Geek Guns 13: DEATH WISH – Paul Kersey’s Colt Police Positive

 

Whether one looks at comic books, fiction or film, firearms play a huge part in geek culture.  In fact, there’s an entire web site dedicated to document who carried what.

 

This feature takes a look at some of these weapons – focusing on their real-world performance rather than in-universe function.  If there’s something you want to know more about, be sure to mention it in the comments.

 

This week we’re going to look at a gun that helped define an era: Charles Bronson’s Colt Police Positive from Death Wish.
 

 

Rising Disorder, Useless Politicians

Everything is going sideways.  America’s cities are ravaged by riots and violent crime is surging.  The politicians’ answer is gun control, going easy on criminals and tying the hands of the police.  Current social commentary?  Nope, I’m describing the early 1970s when the original Death Wish was made. 
 
 
Paul Kersey is a self-described “bleeding heart liberal,” a man who was a conscientious objector to the Korean War and is now a prosperous urban professional in the rapidly decaying New York City.  His happy world will be shattered when his wife is savagely beaten to death and his daughter raped by a random gang (which jarringly includes Jeff Goldblum in his first screen role).
 
 
It used to be said that a conservative is a liberal who’s been mugged by reality.  That being the case, Kersey goes beyond mere conservatism into full-on armed vengeance.
 
 
 

Don’t Mess with Bronson

I like Charles Bronson in many films, but even his biggest fans have to admit that casting him as an affluent liberal is hard to accept.  In the film’s opening sequence, we see that Bronson is totally jacked, lounging on the beach with the body of a trained killer.  The film never explains how such a kind, sensitive 70s guy looks like he’s training for a mixed martial arts bout.
 
 
That leads to the film’s second problem, which is that no mugger in his right mind would target a guy who looks like Charles Bronson.  Even at his most passive, the man looks like he’s about to rip out your liver and throw it in a lake.
 
 
 
 
On the other hand, once he goes Dark Side, he’s scary good.  His iconic role will earn four sequels and – along with the contemporaneous Dirty Harry – not just define an era but start shifting the culture.  Unlike Dirty Harry, Paul Kersey doesn’t bother with a clever quip or preface his killshots with a monologue, he just does the deed.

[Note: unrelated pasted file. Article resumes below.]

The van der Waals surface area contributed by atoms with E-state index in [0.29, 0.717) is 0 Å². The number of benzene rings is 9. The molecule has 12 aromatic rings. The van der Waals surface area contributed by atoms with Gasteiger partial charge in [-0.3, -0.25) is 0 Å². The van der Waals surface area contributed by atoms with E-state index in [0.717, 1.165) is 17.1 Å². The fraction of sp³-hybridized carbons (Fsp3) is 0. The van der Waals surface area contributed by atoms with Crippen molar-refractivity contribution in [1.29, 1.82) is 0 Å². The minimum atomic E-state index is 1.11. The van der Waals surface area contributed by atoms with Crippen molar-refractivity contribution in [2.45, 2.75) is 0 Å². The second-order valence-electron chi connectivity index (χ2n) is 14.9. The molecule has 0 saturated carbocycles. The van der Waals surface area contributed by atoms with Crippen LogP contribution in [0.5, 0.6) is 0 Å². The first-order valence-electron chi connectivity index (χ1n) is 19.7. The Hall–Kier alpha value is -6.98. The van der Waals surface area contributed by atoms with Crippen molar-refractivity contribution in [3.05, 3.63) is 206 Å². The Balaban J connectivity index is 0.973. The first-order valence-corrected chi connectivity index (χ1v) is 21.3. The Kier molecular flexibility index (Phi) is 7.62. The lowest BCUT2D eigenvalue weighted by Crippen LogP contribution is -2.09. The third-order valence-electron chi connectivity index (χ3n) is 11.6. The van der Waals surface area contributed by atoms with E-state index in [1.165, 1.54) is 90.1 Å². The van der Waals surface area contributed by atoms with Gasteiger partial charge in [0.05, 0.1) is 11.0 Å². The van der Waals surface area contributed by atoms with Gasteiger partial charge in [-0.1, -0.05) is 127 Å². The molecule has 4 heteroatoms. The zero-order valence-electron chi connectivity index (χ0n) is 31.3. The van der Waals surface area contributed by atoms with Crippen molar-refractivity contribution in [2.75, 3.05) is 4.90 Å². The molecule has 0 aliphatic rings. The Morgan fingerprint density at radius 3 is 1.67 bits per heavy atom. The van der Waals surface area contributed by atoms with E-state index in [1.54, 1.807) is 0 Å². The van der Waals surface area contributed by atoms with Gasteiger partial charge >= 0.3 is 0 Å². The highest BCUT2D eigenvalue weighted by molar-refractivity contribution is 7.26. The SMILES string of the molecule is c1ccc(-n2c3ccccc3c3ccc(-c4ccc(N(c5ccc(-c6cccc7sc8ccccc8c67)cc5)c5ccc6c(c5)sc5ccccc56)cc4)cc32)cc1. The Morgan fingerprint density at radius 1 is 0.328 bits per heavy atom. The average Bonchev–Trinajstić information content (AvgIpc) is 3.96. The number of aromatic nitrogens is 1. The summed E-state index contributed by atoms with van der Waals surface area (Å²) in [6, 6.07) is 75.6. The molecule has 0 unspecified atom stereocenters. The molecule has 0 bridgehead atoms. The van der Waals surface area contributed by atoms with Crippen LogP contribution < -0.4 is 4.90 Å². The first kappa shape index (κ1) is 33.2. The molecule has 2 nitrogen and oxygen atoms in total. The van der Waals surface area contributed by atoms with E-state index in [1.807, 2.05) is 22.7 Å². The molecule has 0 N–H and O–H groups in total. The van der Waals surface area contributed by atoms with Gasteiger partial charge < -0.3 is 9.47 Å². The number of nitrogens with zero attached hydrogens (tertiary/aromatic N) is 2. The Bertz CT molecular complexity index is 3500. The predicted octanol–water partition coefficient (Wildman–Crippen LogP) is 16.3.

Kersey’s conversion from fearful victim to determined defender was in many ways the opening volley of the modern self-defense movement.  As New York once again slides into chaos, a rewatch of the original (yes, I know there was a remake) pays rich rewards.
 
 
 
 
 

The Forgotten .32

Bronson doesn’t actually choose his weapon (it’s a gift from a well-wisher) and it may seem unfamiliar in our modern era of tactical semi-automatics.  We know it is a Police Positive entirely from its function and appearance. Once he starts shooting, the police describe it as a “32” but there were several different cartridges in that caliber, all of which were in common use.  This was partly because revolvers of an earlier time could use several types of ammunition so long as the cartridge diameter and pressure were within tolerable limits.
 
 
Unlike the Webley, the Colt Police Positive boasts a solid frame to back up the cylinder, meaning it could handle ‘hot’ loads far beyond the capability of top-break revolvers.  Bronson’s revolver inflicts devastating wounds on his attackers, and some of his shots are at longer range, but nothing is beyond the realm of possibility.
 
 
 
 
The nerds at IMFDB assure us that Kersey’s gun is chambered in .32 S&W Long, but there is another intriguing possibility brought about by the fact that we never see the ammunition: it could be using the mighty .32-20 which is actually a rifle cartridge.
 
 
I know, I know, I’ve lost just about everyone here, but I’ve actually fired a Police Positive in .32-20 and the thing has some serious heat with almost twice the energy of the .32 S&W long.  It’s a very rare cartridge now, but 50 years ago was a lot more common, and the sort of thing a well-wisher might send off with a guy who was a natural crack shot.
 
 
 
 
Time was, most cops carried some sort of  revolver, either a Police Positive or a Smith & Wesson Model 10.  Later on, calibers steadily increased (partly in response to rising violent crime) and now those old .32s seem almost like cap guns.  They absolutely are not, and a smart collector can benefit from this collective ignorance and score some excellent deals.
 
 

A.H. Lloyd

Obscure author and curmudgeon. Read my other ravings at www.ahlloyd.com and buy my brilliant books.

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